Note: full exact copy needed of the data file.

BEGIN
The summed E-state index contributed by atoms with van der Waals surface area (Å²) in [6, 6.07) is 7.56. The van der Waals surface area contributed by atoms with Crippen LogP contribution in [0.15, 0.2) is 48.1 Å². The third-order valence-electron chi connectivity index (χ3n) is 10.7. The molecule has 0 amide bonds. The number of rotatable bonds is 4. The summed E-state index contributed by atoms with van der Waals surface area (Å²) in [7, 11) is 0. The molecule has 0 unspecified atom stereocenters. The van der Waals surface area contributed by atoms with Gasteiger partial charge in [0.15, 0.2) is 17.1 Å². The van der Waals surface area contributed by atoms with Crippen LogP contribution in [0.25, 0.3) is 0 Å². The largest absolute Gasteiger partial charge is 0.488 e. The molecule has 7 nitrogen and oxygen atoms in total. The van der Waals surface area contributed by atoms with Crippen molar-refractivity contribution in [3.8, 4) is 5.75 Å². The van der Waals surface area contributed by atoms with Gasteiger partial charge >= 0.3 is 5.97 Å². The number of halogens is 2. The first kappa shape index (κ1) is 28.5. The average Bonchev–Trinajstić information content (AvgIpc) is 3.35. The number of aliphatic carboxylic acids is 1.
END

The summed E-state index contributed by atoms with van der Waals surface area (Å²) in [6, 6.07) is 7.56. The van der Waals surface area contributed by atoms with Crippen LogP contribution in [0.15, 0.2) is 48.1 Å². The third-order valence-electron chi connectivity index (χ3n) is 10.7. The molecule has 0 amide bonds. The number of rotatable bonds is 4. The summed E-state index contributed by atoms with van der Waals surface area (Å²) in [7, 11) is 0. The molecule has 0 unspecified atom stereocenters. The van der Waals surface area contributed by atoms with Gasteiger partial charge in [0.15, 0.2) is 17.1 Å². The van der Waals surface area contributed by atoms with Crippen LogP contribution in [0.25, 0.3) is 0 Å². The largest absolute Gasteiger partial charge is 0.488 e. The molecule has 7 nitrogen and oxygen atoms in total. The van der Waals surface area contributed by atoms with Crippen molar-refractivity contribution in [3.8, 4) is 5.75 Å². The van der Waals surface area contributed by atoms with Gasteiger partial charge >= 0.3 is 5.97 Å². The number of halogens is 2. The first kappa shape index (κ1) is 28.5. The average Bonchev–Trinajstić information content (AvgIpc) is 3.35. The number of aliphatic carboxylic acids is 1.